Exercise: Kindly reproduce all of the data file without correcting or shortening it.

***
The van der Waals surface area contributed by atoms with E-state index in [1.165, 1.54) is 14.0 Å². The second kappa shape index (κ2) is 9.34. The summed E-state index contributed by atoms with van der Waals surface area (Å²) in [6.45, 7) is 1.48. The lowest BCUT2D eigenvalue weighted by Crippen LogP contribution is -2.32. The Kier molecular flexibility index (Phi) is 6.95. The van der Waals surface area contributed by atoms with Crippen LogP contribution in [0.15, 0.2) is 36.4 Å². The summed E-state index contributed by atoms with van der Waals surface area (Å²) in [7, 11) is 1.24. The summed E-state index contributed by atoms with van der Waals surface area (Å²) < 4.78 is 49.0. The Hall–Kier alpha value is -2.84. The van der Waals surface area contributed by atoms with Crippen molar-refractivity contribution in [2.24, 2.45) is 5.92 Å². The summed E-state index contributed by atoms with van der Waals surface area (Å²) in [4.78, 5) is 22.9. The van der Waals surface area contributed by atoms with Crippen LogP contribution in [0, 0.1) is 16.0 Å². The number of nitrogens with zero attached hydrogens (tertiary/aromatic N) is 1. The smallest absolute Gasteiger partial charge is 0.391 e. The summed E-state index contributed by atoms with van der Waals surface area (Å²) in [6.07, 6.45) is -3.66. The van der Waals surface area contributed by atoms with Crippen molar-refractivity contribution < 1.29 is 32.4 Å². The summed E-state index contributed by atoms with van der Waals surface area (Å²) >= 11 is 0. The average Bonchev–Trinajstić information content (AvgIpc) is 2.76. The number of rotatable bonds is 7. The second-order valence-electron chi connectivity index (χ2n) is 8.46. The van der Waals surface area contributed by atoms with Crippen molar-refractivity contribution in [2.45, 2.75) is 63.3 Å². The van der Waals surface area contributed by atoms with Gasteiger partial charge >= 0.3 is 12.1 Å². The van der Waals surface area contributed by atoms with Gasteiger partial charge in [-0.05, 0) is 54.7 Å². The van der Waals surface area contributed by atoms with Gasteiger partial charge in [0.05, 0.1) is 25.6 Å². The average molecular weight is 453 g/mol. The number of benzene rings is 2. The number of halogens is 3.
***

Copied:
The van der Waals surface area contributed by atoms with E-state index in [1.165, 1.54) is 14.0 Å². The second kappa shape index (κ2) is 9.34. The summed E-state index contributed by atoms with van der Waals surface area (Å²) in [6.45, 7) is 1.48. The lowest BCUT2D eigenvalue weighted by Crippen LogP contribution is -2.32. The Kier molecular flexibility index (Phi) is 6.95. The van der Waals surface area contributed by atoms with Crippen LogP contribution in [0.15, 0.2) is 36.4 Å². The summed E-state index contributed by atoms with van der Waals surface area (Å²) in [7, 11) is 1.24. The summed E-state index contributed by atoms with van der Waals surface area (Å²) < 4.78 is 49.0. The Hall–Kier alpha value is -2.84. The van der Waals surface area contributed by atoms with Crippen molar-refractivity contribution in [2.24, 2.45) is 5.92 Å². The summed E-state index contributed by atoms with van der Waals surface area (Å²) in [4.78, 5) is 22.9. The van der Waals surface area contributed by atoms with Crippen LogP contribution in [0, 0.1) is 16.0 Å². The number of nitrogens with zero attached hydrogens (tertiary/aromatic N) is 1. The smallest absolute Gasteiger partial charge is 0.391 e. The summed E-state index contributed by atoms with van der Waals surface area (Å²) in [6.07, 6.45) is -3.66. The van der Waals surface area contributed by atoms with Crippen molar-refractivity contribution < 1.29 is 32.4 Å². The summed E-state index contributed by atoms with van der Waals surface area (Å²) >= 11 is 0. The average Bonchev–Trinajstić information content (AvgIpc) is 2.76. The number of rotatable bonds is 7. The second-order valence-electron chi connectivity index (χ2n) is 8.46. The van der Waals surface area contributed by atoms with Crippen molar-refractivity contribution in [2.45, 2.75) is 63.3 Å². The van der Waals surface area contributed by atoms with Gasteiger partial charge >= 0.3 is 12.1 Å². The van der Waals surface area contributed by atoms with Gasteiger partial charge in [-0.05, 0) is 54.7 Å². The van der Waals surface area contributed by atoms with Gasteiger partial charge in [0.05, 0.1) is 25.6 Å². The average molecular weight is 453 g/mol. The number of benzene rings is 2. The number of halogens is 3.